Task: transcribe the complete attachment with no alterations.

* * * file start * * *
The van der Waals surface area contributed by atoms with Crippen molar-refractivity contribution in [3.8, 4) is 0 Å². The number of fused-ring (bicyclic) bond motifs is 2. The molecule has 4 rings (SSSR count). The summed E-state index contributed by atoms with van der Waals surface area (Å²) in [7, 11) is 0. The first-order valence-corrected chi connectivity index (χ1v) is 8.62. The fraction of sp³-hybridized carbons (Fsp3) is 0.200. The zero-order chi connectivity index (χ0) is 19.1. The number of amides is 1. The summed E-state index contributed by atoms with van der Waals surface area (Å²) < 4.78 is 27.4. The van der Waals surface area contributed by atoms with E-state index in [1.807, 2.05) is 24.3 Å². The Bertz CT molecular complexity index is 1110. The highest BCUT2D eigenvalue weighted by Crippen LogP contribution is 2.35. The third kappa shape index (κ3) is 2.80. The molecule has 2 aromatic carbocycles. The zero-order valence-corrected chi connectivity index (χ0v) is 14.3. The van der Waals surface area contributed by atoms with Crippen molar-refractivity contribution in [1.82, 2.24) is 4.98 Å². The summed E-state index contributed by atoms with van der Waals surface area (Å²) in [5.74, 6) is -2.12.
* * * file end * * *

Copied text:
The van der Waals surface area contributed by atoms with Crippen molar-refractivity contribution in [3.8, 4) is 0 Å². The number of fused-ring (bicyclic) bond motifs is 2. The molecule has 4 rings (SSSR count). The summed E-state index contributed by atoms with van der Waals surface area (Å²) in [7, 11) is 0. The first-order valence-corrected chi connectivity index (χ1v) is 8.62. The fraction of sp³-hybridized carbons (Fsp3) is 0.200. The zero-order chi connectivity index (χ0) is 19.1. The number of amides is 1. The summed E-state index contributed by atoms with van der Waals surface area (Å²) < 4.78 is 27.4. The van der Waals surface area contributed by atoms with E-state index in [1.807, 2.05) is 24.3 Å². The Bertz CT molecular complexity index is 1110. The highest BCUT2D eigenvalue weighted by Crippen LogP contribution is 2.35. The third kappa shape index (κ3) is 2.80. The molecule has 2 aromatic carbocycles. The zero-order valence-corrected chi connectivity index (χ0v) is 14.3. The van der Waals surface area contributed by atoms with Crippen molar-refractivity contribution in [1.82, 2.24) is 4.98 Å². The summed E-state index contributed by atoms with van der Waals surface area (Å²) in [5.74, 6) is -2.12.